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NEW JERSEY JEWISH NEWS

 

SEEING JAZZ THROUGH THE LENS OF ED BERGER

Jewish Museum of New Jersey hosts exhibit of photography aficionado

BY JOHANNA GINSBERG, NJ JEWISH NEWS, OCTOBER 31, 2019 

 

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It’s the private, unguarded moments captured by Ed Berger’s camera that make this exhibit groove. There is tenor saxophonist Harold Land sleeping on a bus in Japan in 1983, his sax in its case next to him with his trilby-style hat atop. 

There is bandleader and multi-instrumentalist Benny Carter with saxophonist Benny Waters erupting in spontaneous laughter in the dressing room of the Iridium Jazz Club in 1996. And there is trumpeter Roy Hargrove rehearsing in an empty performance space for the JVC Jazz Festival in 2003 in Newport, R.I.

“Ed Berger, The Jazz Photographs: A Brief Retrospective” formally opens at the Jewish Museum of New Jersey in Newark on Nov. 3 with a performance by saxophonist Mark Gross, NJPAC director of jazz instruction. The opening event is in conjunction with the James Moody Jazz Festival and “Celebrating WBGO 40 Years of Jazz in Newark and Beyond.” NJJN attended a soft opening on Oct. 13.

Berger (1951-2017) had unique access to his subjects because, it seems, musicians trusted him. And Berger had the photography chops to turn access into visual music, capturing the essence of the artist in his lens: the palpable concentration on Carter’s face as he edits music in a rehearsal space at The Cooper Union in 1987; Carter’s glee while riffing with tenor saxophonist Flip Phillips as the pair rehearsed for the Ravinia Festival in 1997; and a joyful Louis Armstrong holding his trumpet at the Music Circus in Lambertville in 1966. 

Jazz scholar, record producer, educator, author, and longtime road manager for Carter, Berger was also the longtime associate director of Rutgers University Institute of Jazz Studies and co-host of WBGO radio station’s “Jazz from the Archives” program from 1979 to 2014. His record label, Evening Star Records, begun with the assistance of Carter, produced two Grammy Award-winning songs, Carter’s “Prelude To A Kiss” and “Harlem Renaissance Suite.”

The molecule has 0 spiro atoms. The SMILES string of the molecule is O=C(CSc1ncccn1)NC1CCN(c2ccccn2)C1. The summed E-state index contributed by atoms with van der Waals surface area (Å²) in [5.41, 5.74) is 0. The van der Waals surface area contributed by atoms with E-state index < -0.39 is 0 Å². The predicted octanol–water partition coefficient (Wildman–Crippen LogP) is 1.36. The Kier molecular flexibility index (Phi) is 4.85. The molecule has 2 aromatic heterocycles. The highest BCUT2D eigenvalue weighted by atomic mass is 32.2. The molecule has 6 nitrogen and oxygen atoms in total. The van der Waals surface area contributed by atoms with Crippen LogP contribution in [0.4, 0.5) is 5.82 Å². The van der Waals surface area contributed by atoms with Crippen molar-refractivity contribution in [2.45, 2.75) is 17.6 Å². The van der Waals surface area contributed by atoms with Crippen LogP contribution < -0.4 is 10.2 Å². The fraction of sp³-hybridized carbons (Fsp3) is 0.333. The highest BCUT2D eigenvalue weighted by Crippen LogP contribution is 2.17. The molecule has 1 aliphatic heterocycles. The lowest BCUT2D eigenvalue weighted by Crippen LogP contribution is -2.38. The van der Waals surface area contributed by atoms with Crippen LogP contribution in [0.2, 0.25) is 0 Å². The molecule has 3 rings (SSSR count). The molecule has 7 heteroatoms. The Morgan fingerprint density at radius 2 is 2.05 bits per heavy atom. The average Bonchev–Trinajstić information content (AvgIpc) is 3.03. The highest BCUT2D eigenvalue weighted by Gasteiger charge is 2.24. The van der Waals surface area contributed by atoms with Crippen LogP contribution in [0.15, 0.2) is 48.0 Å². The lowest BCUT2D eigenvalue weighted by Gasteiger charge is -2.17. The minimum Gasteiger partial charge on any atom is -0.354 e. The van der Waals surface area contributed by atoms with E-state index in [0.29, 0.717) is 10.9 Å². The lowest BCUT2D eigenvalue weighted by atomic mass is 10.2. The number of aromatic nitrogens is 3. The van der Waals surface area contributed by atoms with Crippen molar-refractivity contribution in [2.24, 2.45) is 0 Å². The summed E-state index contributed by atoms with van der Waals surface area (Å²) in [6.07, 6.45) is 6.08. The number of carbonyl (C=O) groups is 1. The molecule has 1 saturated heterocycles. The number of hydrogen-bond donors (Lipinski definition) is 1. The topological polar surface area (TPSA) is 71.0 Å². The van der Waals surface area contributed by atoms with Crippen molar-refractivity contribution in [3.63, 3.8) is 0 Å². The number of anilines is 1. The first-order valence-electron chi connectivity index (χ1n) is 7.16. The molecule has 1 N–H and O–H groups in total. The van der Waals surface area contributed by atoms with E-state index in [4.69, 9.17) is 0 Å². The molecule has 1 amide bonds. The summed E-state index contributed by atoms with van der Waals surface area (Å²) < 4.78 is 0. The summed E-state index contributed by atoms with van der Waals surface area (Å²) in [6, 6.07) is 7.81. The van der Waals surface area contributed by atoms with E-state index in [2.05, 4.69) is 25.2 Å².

Jazz historian Jeff Sultanof has written that Berger, who lived in Princeton, always had his camera when he attended a concert or convention. He started photographing jazz musicians in the 1960s and never stopped. He left a collection of over 9,000 photographs, available on Flickr and housed at the Oberlin College Conservatory Library. They include a 2016 performance by Jamale Davis at Temple B’nai Or in Morristown and more than a few performances and conferences on jazz at the Jewish Museum of New Jersey, located at Congregation Ahavas Sholom in Newark.

Both the museum and the synagogue, separate entities, have a long-standing shared interest in the connection between Jews and jazz.

Berger, while Jewish, was not a member of any synagogue, to the best of exhibit co-curator Janice Greenberg’s knowledge. She considered herself a friend of Berger and said, “He was Jewish, but not a religious person.”

The exhibition space, a loft area overlooking the sanctuary, offers a hideaway for the exhibit of 30 photographs. The collection gives viewers a feel for the access Berger had to some of the country’s most celebrated jazz performers. It’s enough to make you want to swing.

The exhibit was curated by Greenberg and Matthew Gosser for the Jewish Museum of New Jersey in collaboration with NJPAC, WBGO Radio Jazz Radio 88.3, Rutgers University Institute of Jazz Studies, and Congregation Ahavas Sholom.